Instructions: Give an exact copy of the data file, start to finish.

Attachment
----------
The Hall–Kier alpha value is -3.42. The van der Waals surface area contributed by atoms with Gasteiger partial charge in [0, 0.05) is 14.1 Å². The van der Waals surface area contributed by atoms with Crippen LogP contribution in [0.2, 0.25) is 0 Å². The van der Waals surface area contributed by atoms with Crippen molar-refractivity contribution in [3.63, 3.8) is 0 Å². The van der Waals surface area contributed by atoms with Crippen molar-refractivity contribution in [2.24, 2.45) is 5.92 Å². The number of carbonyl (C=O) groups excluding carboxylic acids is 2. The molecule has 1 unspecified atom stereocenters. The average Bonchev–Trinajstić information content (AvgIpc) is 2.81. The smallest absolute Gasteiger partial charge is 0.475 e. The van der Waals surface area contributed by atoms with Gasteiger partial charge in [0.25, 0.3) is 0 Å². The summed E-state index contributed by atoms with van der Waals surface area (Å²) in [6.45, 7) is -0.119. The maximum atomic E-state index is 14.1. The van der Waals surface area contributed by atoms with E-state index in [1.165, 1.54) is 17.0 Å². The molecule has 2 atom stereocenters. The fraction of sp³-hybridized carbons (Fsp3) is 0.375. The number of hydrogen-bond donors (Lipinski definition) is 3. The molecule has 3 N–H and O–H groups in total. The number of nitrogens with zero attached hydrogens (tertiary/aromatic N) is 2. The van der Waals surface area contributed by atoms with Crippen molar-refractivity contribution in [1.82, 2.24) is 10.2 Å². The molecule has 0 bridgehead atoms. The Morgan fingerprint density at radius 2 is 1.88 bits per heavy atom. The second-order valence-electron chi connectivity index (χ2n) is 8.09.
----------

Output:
The Hall–Kier alpha value is -3.42. The van der Waals surface area contributed by atoms with Gasteiger partial charge in [0, 0.05) is 14.1 Å². The van der Waals surface area contributed by atoms with Crippen LogP contribution in [0.2, 0.25) is 0 Å². The van der Waals surface area contributed by atoms with Crippen molar-refractivity contribution in [3.63, 3.8) is 0 Å². The van der Waals surface area contributed by atoms with Crippen molar-refractivity contribution in [2.24, 2.45) is 5.92 Å². The number of carbonyl (C=O) groups excluding carboxylic acids is 2. The molecule has 1 unspecified atom stereocenters. The average Bonchev–Trinajstić information content (AvgIpc) is 2.81. The smallest absolute Gasteiger partial charge is 0.475 e. The van der Waals surface area contributed by atoms with Gasteiger partial charge in [0.25, 0.3) is 0 Å². The summed E-state index contributed by atoms with van der Waals surface area (Å²) in [6.45, 7) is -0.119. The maximum atomic E-state index is 14.1. The van der Waals surface area contributed by atoms with E-state index in [1.165, 1.54) is 17.0 Å². The molecule has 2 atom stereocenters. The fraction of sp³-hybridized carbons (Fsp3) is 0.375. The number of hydrogen-bond donors (Lipinski definition) is 3. The molecule has 3 N–H and O–H groups in total. The number of nitrogens with zero attached hydrogens (tertiary/aromatic N) is 2. The van der Waals surface area contributed by atoms with Crippen molar-refractivity contribution in [1.82, 2.24) is 10.2 Å². The molecule has 0 bridgehead atoms. The Morgan fingerprint density at radius 2 is 1.88 bits per heavy atom. The second-order valence-electron chi connectivity index (χ2n) is 8.09.